Jury Verdict Stands in Gorman v. Pierce County

Jury Verdict Stands in Gorman v. Pierce County

On January 9, 2014, the Washington Supreme Court rejected Pierce County’s request for review of Gorman v. Pierce County.

Our client, Sue Gorman, filed suit after she suffered permanent injuries in a life-threatening attack by two pit bulls.  Sue was asleep in her bed when the pit bulls entered her bedroom and began biting her arms, hands, face, and chest.  A Jack Russell terrier that was on Sue’s bed was killed in the attack, which lasted 30 minutes.

Sue claimed that Pierce County was negligent for not enforcing its animal control laws.  There had been 14 complaints to Pierce County about the owners of one of the pit bulls because the owner did not keep dogs confined to her property.  Her pit bull had threatened others, including children, who were using the public street or who were on their own property.

TCLMDS included in Civil Jury Instruction Handbook
TCLMDS included in Civil Jury Instruction Handbook

Although animal control officers and Pierce County sheriffs had responded to some of the prior complaints, the pit bull was never declared dangerous and the owners were never sanctioned.  Pierce County did not take any action to confiscate the pit bull even after Sue complained twice.  This pit bull and another pit bull left their property and entered Sue’s home through a doggie door on the morning of the attack.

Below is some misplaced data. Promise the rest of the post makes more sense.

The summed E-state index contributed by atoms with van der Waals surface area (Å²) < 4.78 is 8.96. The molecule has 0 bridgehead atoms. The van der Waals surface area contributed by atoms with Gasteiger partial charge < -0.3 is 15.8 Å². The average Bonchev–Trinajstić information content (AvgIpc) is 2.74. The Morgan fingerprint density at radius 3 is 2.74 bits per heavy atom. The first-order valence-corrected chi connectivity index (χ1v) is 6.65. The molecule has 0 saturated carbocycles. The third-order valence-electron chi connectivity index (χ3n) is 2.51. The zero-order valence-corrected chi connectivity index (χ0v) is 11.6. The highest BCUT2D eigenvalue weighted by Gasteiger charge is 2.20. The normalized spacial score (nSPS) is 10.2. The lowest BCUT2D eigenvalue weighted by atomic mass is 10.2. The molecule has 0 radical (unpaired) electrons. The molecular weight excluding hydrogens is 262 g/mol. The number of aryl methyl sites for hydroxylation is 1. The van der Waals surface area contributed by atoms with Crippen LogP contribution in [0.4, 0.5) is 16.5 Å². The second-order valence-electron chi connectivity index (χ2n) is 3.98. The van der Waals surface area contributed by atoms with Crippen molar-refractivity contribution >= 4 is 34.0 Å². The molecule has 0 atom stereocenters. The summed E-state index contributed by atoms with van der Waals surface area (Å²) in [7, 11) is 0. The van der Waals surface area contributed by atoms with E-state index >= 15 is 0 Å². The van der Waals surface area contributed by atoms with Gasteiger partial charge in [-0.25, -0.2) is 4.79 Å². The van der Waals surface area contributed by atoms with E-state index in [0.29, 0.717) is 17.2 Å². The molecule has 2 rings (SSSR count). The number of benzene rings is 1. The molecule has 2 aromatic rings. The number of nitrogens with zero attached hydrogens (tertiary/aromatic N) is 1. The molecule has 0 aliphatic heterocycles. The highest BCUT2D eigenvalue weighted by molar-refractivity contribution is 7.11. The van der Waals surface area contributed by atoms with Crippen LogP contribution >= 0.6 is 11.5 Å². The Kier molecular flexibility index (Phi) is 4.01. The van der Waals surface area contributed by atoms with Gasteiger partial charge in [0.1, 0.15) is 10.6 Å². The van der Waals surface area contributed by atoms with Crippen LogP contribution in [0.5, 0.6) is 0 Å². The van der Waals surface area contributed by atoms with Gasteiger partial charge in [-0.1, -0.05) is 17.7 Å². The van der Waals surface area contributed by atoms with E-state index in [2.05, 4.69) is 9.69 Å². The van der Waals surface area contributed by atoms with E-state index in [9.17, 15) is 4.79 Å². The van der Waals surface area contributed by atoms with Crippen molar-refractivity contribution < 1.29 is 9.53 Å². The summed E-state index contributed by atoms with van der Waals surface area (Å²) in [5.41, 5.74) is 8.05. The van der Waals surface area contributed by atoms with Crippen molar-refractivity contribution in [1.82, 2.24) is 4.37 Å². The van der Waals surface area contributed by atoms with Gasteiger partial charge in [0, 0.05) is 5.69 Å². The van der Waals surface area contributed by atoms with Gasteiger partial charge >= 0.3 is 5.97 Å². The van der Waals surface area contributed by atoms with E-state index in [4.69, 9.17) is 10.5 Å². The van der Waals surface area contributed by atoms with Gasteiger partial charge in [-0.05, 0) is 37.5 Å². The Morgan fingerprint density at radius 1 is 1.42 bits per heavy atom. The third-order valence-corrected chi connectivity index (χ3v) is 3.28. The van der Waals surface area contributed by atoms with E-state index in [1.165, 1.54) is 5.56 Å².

Mike McKasy and Shelly Speir tried the case before a jury in July 2011.  The jury agreed that Pierce County and the dog owners were at fault, awarding Sue $2.2 million for her injuries.

But after the jury trial, Pierce County filed an appeal with Division 2 of the Court of Appeals, arguing that the trial court had given incorrect jury instructions and applied the wrong law.  Shelly Speir responded, and the Court of Appeals rejected Pierce County’s arguments.  Our jury instructions, which the Court found to be correct, were published in Washington Practice, a reference book for Washington attorneys.

After the Court of Appeals concluded its review, Pierce County requested that the Washington Supreme Court take a second look at the case.  Shelly Speir again submitted briefing to respond to Pierce County’s arguments.  On January 9, 2014, the Washington Supreme Court issued an order denying review, making the Court of Appeals decision final.

We are happy that our client can finally bring her case to a close.  Congratulations, Sue!

Default image
Articles: 35